In my case, the Belen Municipality provides waste collection service for recyclables every Wednesday. You can check for your own municipality on their Facebook page.

One important thing to note is – Wash and dry the plastics before giving them for recycling. Leaking substances can contaminate other materials in the load, and the contamination can result in entire loads of recyclables being rejected.

4. Give the recyclables to a private recycling facility

Look for private companies or non-profit organizations in your area that recycle waste. Check with them to see what types of plastic they accept for recycling.

For example – Recyplast is a recycling company based out of Siquirres, Limón. The plant processes plastic waste from more than 150 farms and 22 collection centers distributed throughout the national territory.

5. Upcycle or repurpose

Upcycling and repurposing, both, help in reducing the amount of waste that goes to landfills. Upcycling also minimizes the use of resources and materials for making new products.

Upcycling is the process of taking a discarded item and repurposing it into a new object more valuable than the original item. For example, you can turn old tires into furniture.

Repurposing is using an item in a way that it wasn’t originally intended to be used. For example, you can use old or cracked coffee mugs as storage containers for spoons, knives, etc.

Noise is a family business in Costa Rica that redesigns second-hand clothes into upcycled and sustainable fashion.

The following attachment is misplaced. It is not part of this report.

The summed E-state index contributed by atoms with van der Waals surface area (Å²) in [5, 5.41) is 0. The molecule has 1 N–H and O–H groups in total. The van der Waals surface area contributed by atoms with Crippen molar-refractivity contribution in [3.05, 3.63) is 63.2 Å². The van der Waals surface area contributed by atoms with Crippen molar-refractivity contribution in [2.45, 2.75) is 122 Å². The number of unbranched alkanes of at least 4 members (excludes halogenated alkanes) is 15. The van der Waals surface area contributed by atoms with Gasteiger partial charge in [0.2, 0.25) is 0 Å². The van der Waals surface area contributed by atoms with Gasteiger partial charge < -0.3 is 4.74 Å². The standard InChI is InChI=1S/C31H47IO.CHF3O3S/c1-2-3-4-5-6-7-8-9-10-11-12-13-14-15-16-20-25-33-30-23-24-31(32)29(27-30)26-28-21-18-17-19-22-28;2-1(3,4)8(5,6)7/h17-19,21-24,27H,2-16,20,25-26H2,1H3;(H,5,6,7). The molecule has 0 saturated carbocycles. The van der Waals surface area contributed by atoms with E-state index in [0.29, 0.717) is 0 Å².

6. Reuse as much as possible

If you absolutely can’t say NO to a plastic item, try to reuse it whenever possible. For example, cereal boxes and coffee containers make for excellent food storage options. A plastic bag from a supermarket can be reused for other purposes.

7. Say NO to single-use plastics

50% of all plastic produced is for single-use purposes!

The importance of saying NO to single-use plastics cannot be stressed enough. Not only are they a major contributor to plastic waste, but are also a threat to the environment. Some examples of single-use plastics are straws, cotton buds, drink stirrers, balloon sticks, coffee cups’ lids, food containers, plastic cutlery, plastic cups, etc.

8. Do not cut the corners of your plastic packets

Are you someone who unknowingly cuts off the corners of plastic packets? Please stop doing that! Let me explain why that is harmful to the environment.

Firstly, most of these small plastic pieces do not even make it to landfills. Secondly, even if they do, these small pieces are hard to recycle due to their size. Thirdly, these pieces end up in the water bodies thereby contributing to water pollution. And lastly, these pieces are often consumed by animals, fish, and other marine animals, which can choke them and may even become a cause of their death.

What you can do instead is, cut the packet in a straight line and not separate the piece from the packet.

Source : Ticotimes